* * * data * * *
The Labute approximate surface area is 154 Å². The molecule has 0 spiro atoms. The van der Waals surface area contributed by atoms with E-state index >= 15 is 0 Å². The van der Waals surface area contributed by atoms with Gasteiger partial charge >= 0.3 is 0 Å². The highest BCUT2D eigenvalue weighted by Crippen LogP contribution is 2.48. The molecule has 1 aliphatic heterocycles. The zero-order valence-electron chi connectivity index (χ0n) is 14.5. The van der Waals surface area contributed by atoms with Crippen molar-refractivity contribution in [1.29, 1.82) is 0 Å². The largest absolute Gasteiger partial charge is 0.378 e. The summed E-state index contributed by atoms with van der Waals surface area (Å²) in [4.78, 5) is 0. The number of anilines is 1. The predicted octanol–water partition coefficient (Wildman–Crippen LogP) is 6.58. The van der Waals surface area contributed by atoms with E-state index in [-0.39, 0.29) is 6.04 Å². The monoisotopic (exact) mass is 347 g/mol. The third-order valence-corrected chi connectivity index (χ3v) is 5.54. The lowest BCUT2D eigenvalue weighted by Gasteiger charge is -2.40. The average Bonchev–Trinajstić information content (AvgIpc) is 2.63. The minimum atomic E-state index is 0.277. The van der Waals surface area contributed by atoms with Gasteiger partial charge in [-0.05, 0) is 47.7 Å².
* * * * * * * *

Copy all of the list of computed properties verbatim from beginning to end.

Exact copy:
The Labute approximate surface area is 154 Å². The molecule has 0 spiro atoms. The van der Waals surface area contributed by atoms with E-state index >= 15 is 0 Å². The van der Waals surface area contributed by atoms with Gasteiger partial charge >= 0.3 is 0 Å². The highest BCUT2D eigenvalue weighted by Crippen LogP contribution is 2.48. The molecule has 1 aliphatic heterocycles. The zero-order valence-electron chi connectivity index (χ0n) is 14.5. The van der Waals surface area contributed by atoms with Crippen molar-refractivity contribution in [1.29, 1.82) is 0 Å². The largest absolute Gasteiger partial charge is 0.378 e. The summed E-state index contributed by atoms with van der Waals surface area (Å²) in [4.78, 5) is 0. The number of anilines is 1. The predicted octanol–water partition coefficient (Wildman–Crippen LogP) is 6.58. The van der Waals surface area contributed by atoms with E-state index in [-0.39, 0.29) is 6.04 Å². The monoisotopic (exact) mass is 347 g/mol. The third-order valence-corrected chi connectivity index (χ3v) is 5.54. The lowest BCUT2D eigenvalue weighted by Gasteiger charge is -2.40. The average Bonchev–Trinajstić information content (AvgIpc) is 2.63. The minimum atomic E-state index is 0.277. The van der Waals surface area contributed by atoms with Gasteiger partial charge in [-0.05, 0) is 47.7 Å².